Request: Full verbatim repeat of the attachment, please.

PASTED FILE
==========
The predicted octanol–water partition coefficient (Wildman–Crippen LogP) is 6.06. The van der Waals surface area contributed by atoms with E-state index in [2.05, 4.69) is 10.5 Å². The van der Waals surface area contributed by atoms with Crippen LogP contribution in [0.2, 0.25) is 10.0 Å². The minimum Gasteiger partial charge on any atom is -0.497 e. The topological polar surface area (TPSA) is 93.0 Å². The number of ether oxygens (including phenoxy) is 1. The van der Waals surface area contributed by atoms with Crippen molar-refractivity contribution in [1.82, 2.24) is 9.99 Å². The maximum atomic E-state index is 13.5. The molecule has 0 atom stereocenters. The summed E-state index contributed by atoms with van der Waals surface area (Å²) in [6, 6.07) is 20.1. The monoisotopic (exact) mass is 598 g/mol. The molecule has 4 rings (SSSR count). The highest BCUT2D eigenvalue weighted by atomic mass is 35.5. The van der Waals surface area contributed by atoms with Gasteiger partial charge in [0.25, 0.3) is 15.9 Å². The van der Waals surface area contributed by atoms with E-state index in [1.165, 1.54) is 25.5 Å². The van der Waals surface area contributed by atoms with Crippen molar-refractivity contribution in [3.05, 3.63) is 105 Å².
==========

The predicted octanol–water partition coefficient (Wildman–Crippen LogP) is 6.06. The van der Waals surface area contributed by atoms with E-state index in [2.05, 4.69) is 10.5 Å². The van der Waals surface area contributed by atoms with Crippen LogP contribution in [0.2, 0.25) is 10.0 Å². The minimum Gasteiger partial charge on any atom is -0.497 e. The topological polar surface area (TPSA) is 93.0 Å². The number of ether oxygens (including phenoxy) is 1. The van der Waals surface area contributed by atoms with Crippen molar-refractivity contribution in [1.82, 2.24) is 9.99 Å². The maximum atomic E-state index is 13.5. The molecule has 0 atom stereocenters. The summed E-state index contributed by atoms with van der Waals surface area (Å²) in [6, 6.07) is 20.1. The monoisotopic (exact) mass is 598 g/mol. The molecule has 4 rings (SSSR count). The highest BCUT2D eigenvalue weighted by atomic mass is 35.5. The van der Waals surface area contributed by atoms with Gasteiger partial charge in [0.25, 0.3) is 15.9 Å². The van der Waals surface area contributed by atoms with E-state index in [1.165, 1.54) is 25.5 Å². The van der Waals surface area contributed by atoms with Crippen molar-refractivity contribution in [3.05, 3.63) is 105 Å².